- When Swain dies, Beatrice flies off the screen.
- Beatrice can be seen on the Crystal Scar. She will land on the barrier near the Boneyard node for a short time and then fly off.
- Interestingly, if Swain dies while casting , there will be two Beatrices on the battlefield, one attached to the laser and one on his back when he falls to the ground.
- Lords of Change, from the franchise. transformation has a similar appearance to Tzeentch's Greater Daemons, the
- The ending quote to Swain's background is based on Joseph Heller's novel .
- Based on the lore, Swain was unable to compete in the Ionia Versus Noxus Grudge Match due to recently becoming a member of the Noxian High Command, thus needing to take time away from the League to put all his affairs in order.
- Swain is the second champion to feature a transformation ability, the others being , , , , and .
- Swain's raven is named  from Latin viatrix "wayfarer" & beata "happy". ,
- Swain was designed by Steven 'Coronach' DeRose.
- Swain was the first champion to be announced and then reworked before he went live. As shown in his Champion Spotlight, damage over time was increased by the amount of damage taken in its duration.
- His given name is after ; the surname from Old Norse sveinn "boy". , from Semitic w-r-ħ "moon"
is a reference to the narrative poem , by .
- According to David 'Phreak' Turley, ability was originally supposed to be called Nevermore and was called Nevermove as a pun. When the ability was implemented in the game the name was not changed back.
- Swain's quote, "The early bird guts the worm," is based on a famous idiom, "The early bird gets the worm."
- While is active, Swain has three separate /jokes and an additional /taunt, unlike other champions with "true forms".
- In polish client, selection quote is "Rozdziobią was kruki, wrony" (You gonna be pecked out by crows and ravens), which is a reference to Stefan Żeromski's 1895 novel of the same title.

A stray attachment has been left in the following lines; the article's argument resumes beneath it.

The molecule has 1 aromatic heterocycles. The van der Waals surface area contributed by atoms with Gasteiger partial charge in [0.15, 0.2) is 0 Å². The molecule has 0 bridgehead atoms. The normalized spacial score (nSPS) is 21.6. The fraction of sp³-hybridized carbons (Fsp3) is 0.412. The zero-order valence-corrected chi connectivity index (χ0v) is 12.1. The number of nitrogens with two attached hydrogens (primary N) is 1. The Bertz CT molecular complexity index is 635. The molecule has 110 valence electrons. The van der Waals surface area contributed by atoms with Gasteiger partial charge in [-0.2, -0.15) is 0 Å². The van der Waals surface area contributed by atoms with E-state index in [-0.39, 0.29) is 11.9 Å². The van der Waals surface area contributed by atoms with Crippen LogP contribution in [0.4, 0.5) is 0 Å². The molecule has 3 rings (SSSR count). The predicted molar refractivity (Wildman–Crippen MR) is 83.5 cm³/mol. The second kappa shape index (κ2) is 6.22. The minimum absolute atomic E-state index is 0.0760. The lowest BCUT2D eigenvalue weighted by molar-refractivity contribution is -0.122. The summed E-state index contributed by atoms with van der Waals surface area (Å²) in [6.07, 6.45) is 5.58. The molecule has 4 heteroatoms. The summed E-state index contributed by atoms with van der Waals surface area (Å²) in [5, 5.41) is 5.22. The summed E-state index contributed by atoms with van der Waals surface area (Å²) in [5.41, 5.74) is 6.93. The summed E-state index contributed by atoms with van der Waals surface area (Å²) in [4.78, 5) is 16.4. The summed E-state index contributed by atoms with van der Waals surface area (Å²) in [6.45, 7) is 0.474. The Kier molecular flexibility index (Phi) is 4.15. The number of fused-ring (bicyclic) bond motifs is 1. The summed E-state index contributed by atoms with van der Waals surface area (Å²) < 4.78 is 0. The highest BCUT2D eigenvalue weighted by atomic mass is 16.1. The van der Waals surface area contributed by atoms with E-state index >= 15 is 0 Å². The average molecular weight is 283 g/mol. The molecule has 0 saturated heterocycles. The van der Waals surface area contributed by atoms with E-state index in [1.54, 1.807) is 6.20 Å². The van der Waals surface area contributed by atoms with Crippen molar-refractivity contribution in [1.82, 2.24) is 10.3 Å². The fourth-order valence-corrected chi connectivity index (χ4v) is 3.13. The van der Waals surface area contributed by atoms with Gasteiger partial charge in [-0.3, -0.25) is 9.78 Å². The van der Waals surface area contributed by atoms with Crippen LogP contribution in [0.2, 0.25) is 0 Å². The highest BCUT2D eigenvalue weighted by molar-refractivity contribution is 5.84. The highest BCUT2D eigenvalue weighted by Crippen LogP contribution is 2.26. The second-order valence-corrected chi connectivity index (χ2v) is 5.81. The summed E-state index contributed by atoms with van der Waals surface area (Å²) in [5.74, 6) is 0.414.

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- The color of Swain's form in changes with different skins. Classic Swain is black, Northern Front Swain turns white, Bilgewater Swain turns red, and Tyrant Swain is blue, with clothes and a staff. In addition, Beatrice's form is a different species of birds in Swain's other skins.
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- It is a reference to the , a major military organization created during the .
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- It is likely a reference to , the antagonist of the novel .
- Beatrice is a scarlet macaw. In the American splash art Beatrice's flight feathers are blue and green, as opposed to the real life macaw's blue and yellow feathers, however, on the Chinese splash art the colors are just like the real life parrots.
- He is seen with Beatrice being a macaw, however, real life pirates actually had Amazon Parrots as pets, as opposed to the exotic Macaw.
- He shares this theme with Katarina.
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- It can be seen in the left of Battle Bunny Riven's Splash Art. It is also seen during the coronation scene.
- This skin thus depicts Swain after his rise to Grand General, the highest position of power in Noxus.
- This is also the only skin in which Swain is not dependent on his cane to walk; he instead carries a staff.
- Swain was the Grand General, and now leader of Noxus, one of Valoran's most powerful empires.
- Swain was a member of the Black Rose, a dark and mysterious group that controlled Noxus before the rise of the military government. They were thought to no longer exist. However, with the reemergence of their leader , the Black Rose are working towards getting the organization back into power.
- Swain and , have a deep, hate-filled rivalry. He has attempted to kill Jarvan IV on several occasions.
- After attending one of concerts, he stated: "Her melody moves the soul, her silence sunders the body."
- During the War of Kalamanda, and his Dauntless Vanguard hindered the progress of Swain and his army's advancement at every turn.
- Swain has formed an alliance with , and they worked together to unite the nation behind a vision of true Noxian strength.
- Swain possibly knows the reason for the mysterious disappearance of father.
- ↑ @ JesterCapp / Art Team [Official]
- ↑ J. Huehnergard, 2011 Proto-Semitic Language & Culture; Semitic Roots, p. 2078
- ↑ http://skaldic.abdn.ac.uk/db.php?id=81555&if=default&table=lemma&val=sveinn